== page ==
Why We Act

The least you can care

In the summer of 1993, I ate nothing but Goldfish and ice cream, just to get out of playing Little League.

In third grade, my grandma signed me up for Little League. She’d noticed that I spent all of my free time playing Sega Genesis and reading Calvin and Hobbes and (rightfully) insisted that I’d benefit from physical activity and socialization.

It did not go well.

There were two problems:

  1. I didn’t watch baseball.
  2. I didn’t care about winning.

As a result, I tried very hard to not try very hard. I’ll never forget the time I spent an at-bat slowly striking out while my coach barked from the dugout, “Choke up on your bat!”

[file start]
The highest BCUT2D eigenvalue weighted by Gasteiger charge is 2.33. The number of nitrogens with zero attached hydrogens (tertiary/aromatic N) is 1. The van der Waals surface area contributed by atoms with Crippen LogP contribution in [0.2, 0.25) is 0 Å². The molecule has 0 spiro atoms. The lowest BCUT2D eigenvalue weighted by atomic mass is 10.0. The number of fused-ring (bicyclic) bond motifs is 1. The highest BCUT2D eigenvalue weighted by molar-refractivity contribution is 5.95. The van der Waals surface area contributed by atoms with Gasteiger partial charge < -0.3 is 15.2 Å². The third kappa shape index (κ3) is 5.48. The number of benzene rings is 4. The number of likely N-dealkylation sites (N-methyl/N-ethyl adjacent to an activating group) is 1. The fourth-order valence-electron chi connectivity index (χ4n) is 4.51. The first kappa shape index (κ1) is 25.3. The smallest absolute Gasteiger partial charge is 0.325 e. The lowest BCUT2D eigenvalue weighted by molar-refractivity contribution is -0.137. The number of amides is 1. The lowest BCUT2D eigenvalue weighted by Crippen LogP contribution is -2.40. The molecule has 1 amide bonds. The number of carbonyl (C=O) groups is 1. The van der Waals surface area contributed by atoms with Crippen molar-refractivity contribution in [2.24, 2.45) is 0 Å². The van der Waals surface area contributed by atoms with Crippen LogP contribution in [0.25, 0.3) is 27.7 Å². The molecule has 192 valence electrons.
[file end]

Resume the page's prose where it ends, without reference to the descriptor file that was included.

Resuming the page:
I still don’t know what that means.

The last day of Little League season was Family Day, a full day potluck cookout. Each of the players’ families was responsible for bringing something for everybody on the team to eat. I asked my mom to buy a giant tub of Goldfish crackers, since that wouldn’t require any preparation. That, and napkins. People always need more napkins.

However, when Family Day arrived, I refused to go. I had already decided I was done with Little League, so why would I have lunch with teammates I didn’t care about? My mom was relieved, because she didn’t have to waste a day in the hot sun small-talking yuppie parents.

Thus, I spent the rest of the summer eating through that Family-size tub myself, handful by tiny handful.

I cared so little about Little League that I couldn’t even bother to show up to a potluck.

That’s about the least you can care about anything.

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